Seattle University's student newspaper since 1933

The Spectator

Seattle University's student newspaper since 1933

The Spectator

Seattle University's student newspaper since 1933

The Spectator

Sunday Market Blooms on Broadway

    Matthew Gilbertson • The Spectator
    Matthew Gilbertson • The Spectator

    Fresh fruits, vegetables and other local and healthy goods can now be bought blocks away from campus—but in somewhere other than the local QFC or Safeway.

    The Broadway Farmer’s Market opened this past Sunday to start its ninth year in Capitol Hill. From now until late December, customers will be able to buy a fresh selection of local goods from the Puget Sound and Eastern Washington every Sunday.

    Run by the Neighborhood Farmers Market Alliance (NFMA), the Broadway market is welcoming a great deal of new vendors this year to satisfy the growing customer base, and, according to the Alliance’s website, hopes to “support and strengthen Washington’s small farms and farming families.”

    Julian O’Reilley, the operations manager at NFMA, explains that while the market opened on Sunday, the start of the season is truthfully in the preceding winter, when the organization is working through the market’s preparation, when vendor applications are processed and ideas about recruiting new vendors are discussed.

    “We spend a lot of time working with the neighborhood and businesses in the district. We want to make sure to have a great diversity of products for our shoppers,” O’Reilley said.

    For this upcoming season, a variety of new vendors will be offering new product bases to the customers, according to O’Reilley. A few of the vendors who will be present at the market are Oh Yeah Farms, Cascade Pies and I Love My GFF, who also operate their cart on the corner of Minor and Madison weekly for the Wednesday lunch rush.

    d:floured is also a newcomer to the hill for the Sunday market. Operating as a whole for three years, the bakery specializes in gluten-free goods, such as olive bread, lemon coconut cakes and flourless chocolate chip cookies big enough to share between three people.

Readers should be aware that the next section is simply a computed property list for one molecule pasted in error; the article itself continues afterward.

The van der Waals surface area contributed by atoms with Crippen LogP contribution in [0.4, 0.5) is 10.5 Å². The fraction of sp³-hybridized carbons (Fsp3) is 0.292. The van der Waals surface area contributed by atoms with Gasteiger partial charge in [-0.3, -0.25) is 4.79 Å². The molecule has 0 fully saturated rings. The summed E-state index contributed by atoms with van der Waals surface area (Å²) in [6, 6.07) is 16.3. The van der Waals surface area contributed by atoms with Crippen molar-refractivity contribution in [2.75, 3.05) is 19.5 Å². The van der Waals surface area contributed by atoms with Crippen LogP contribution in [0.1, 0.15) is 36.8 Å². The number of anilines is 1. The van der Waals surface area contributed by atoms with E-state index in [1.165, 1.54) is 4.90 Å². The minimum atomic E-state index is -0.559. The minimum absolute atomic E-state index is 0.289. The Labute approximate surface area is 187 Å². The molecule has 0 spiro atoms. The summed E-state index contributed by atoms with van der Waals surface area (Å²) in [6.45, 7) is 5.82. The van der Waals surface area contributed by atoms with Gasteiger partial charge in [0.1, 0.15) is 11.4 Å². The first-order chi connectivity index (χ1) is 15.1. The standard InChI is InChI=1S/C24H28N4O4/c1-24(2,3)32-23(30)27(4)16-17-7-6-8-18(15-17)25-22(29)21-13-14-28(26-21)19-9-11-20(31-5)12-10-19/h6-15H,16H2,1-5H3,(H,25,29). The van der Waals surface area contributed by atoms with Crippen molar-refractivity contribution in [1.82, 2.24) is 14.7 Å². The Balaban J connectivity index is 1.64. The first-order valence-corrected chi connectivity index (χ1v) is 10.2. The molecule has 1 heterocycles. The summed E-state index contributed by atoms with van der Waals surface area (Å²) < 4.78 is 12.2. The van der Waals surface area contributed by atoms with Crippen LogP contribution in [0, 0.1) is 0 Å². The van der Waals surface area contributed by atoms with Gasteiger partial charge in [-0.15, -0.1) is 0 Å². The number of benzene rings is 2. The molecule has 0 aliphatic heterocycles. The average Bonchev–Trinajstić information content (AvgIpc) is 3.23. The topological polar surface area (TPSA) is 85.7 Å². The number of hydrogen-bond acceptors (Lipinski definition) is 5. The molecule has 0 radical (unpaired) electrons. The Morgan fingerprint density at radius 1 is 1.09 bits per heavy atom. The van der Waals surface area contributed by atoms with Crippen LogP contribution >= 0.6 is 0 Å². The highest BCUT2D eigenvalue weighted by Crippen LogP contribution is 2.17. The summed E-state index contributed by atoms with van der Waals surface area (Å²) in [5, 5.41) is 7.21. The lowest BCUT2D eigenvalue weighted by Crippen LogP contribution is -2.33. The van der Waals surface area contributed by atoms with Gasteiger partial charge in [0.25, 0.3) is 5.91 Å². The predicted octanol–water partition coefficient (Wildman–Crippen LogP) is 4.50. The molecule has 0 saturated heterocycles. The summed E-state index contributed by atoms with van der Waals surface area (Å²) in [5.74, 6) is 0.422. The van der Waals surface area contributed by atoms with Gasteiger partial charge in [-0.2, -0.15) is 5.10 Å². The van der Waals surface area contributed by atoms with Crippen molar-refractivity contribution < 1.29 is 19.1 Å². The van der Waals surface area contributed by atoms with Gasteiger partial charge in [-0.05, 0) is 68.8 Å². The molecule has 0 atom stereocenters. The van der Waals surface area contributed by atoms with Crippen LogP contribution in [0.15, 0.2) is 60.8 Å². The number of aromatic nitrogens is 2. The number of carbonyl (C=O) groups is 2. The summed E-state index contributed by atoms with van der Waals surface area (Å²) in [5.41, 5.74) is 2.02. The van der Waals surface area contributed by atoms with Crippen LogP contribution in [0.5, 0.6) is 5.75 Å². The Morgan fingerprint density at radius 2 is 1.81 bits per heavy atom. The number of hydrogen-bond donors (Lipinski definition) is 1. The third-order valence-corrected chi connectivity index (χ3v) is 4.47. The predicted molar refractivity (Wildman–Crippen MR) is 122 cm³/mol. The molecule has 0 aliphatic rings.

Justin Scott, an employee who worked the bakery’s booth on Sunday, explains that the bakery’s owners, Phebe Rossi and Amanda Bedell, are both gluten intolerant and are interested in baking for others who have allergies to gluten, eggs or dairy.

    “The goal is always to make a product that is gluten-free, but that you wouldn’t know is gluten-free,” he said. “They taste the same, feel the same, and look the same as typical wheat based products.”

    According to Scott, d:floured, which already operates at several other farmer’s markets including the Ballard and Edmonds markets, hopes to have a bigger presence in the Capitol Hill community and create greater awareness of who the company is, as well as what they do, by having a booth at Broadway.

    “We want to let people know who have certain allergies that we have something for them, and are also letting the people that don’t have allergies know that there’s a delicious option here as well that doesn’t contain what you usually eat,” he said.

    Although the market usually opens with stalls in the thirties to forties, O’Reilley said that as the peak season of summer approaches, the number of vendors on Broadway may well increase to 50 or more. When asked whether the NFMA would try to “fill in” empty spots with other vendors, O’Reilley stated that the market is farm-focused, and tries not to fill in with non-food related items.

    “We open the market with a lot of great farms, who organize their crop planting based on the opening date of the market,” she said.

    As for now, the question has risen regarding whether the Broadway market will extend to be year-round. O’Reilley doesn’t have a definite answer, but believes that once the Sound Transit station in Capitol Hill is completed, the building will be utilized for that very purpose.

    When possible, a year-round market would be determined by the customer base and growth in sales; in the last year alone, there was between 8 and 10 percent growth, and O’Reilley hopes that sales growth doesn’t slow down.

    “We’re always hoping for more shoppers—the farmers are getting up pretty early and driving all the way over here, so it’s incredibly beneficial to them when we have a good stream of customers,” she said. “We’ve had really good growth over the last few years, which is what it takes to extend a market like this.”

    From now until Dec. 22, depending on weather conditions, the Broadway Farmers Market will be open from 11 a.m. to 3 p.m. every Sunday in front of Seattle Central Community College.

    Grace may be reached at [email protected]

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